Though I’ve always been proud of my identity and its visibility, there’s no denying how scary it can be. Two years ago, terror overtook Muslim communities after the horrific shooting in North Carolina. Last year, an attacker repeatedly struck two Muslim women who were simply pushing their children in strollers on the streets of New York City. This summer, a 17 year old Muslim girl was assaulted and killed after leaving her mosque during the holy month of Ramadan.
I imagine I would feel light. Because if I was white, I would be granted the right to be an individual. A daughter, intent on making my parents proud. A big sister, both cheerleader and annoyance to my three younger siblings. A writer, always getting started on her pieces too late. A Harvard student and Government concentrator, thinking about law school.
(Okay, so maybe not that last one. But you get my point.)
This past Saturday, Mogadishu was wracked with a massive truck bomb that detonated in the district of Hodan. The bomb killed more than 300 people, and injured over 500 others. That’s far more than the death toll of attacks in Boston, Fort Hood, San Bernandino, Quebec, Paris, London, Manchester, and Barcelona combined. Even now, scores remain missing. The bomb caused a hotel to collapse, demolished nearby buildings, and crushed vehicles that were parked on the street. It was followed by the sirens of ambulances, international pleas for help, and a death toll that kept on rising. It was met with several perfunctory news articles, a smattering of tweets, and a hailstorm of images that were difficult to look at.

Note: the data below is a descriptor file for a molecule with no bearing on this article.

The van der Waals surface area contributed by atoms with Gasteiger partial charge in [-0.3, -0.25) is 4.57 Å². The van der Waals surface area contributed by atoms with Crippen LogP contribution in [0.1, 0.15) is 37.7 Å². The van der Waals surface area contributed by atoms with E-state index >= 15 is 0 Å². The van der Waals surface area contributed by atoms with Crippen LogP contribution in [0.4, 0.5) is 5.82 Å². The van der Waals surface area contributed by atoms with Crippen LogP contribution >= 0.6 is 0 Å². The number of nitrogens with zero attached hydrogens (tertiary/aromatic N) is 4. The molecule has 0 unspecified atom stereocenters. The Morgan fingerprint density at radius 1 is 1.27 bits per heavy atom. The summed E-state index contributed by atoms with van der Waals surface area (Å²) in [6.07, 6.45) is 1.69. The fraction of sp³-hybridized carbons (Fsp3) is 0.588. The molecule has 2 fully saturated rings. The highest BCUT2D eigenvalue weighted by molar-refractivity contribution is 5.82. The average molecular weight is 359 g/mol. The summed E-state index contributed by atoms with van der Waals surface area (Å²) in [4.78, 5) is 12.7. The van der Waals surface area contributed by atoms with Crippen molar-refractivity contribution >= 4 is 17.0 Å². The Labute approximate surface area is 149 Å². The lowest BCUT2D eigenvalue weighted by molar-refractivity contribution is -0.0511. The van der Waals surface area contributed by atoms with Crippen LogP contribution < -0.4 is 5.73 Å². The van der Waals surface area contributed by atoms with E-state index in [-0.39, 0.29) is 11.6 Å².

When I think of Pakistan, the noise rises up too, all at once. I remember the rhythm of easy, rounded vowels hanging in lucid sunlight, as chai was poured and platters full of food were passed around. I remember the clamoring of rickshaws and shopkeepers in the bustling streets of Lahore. I remember the full houses of my aunts and uncles, the chaos of a seemingly never ending stream of family members. I remember my churiyan [bangles], purple and gold and jangling on my wrists.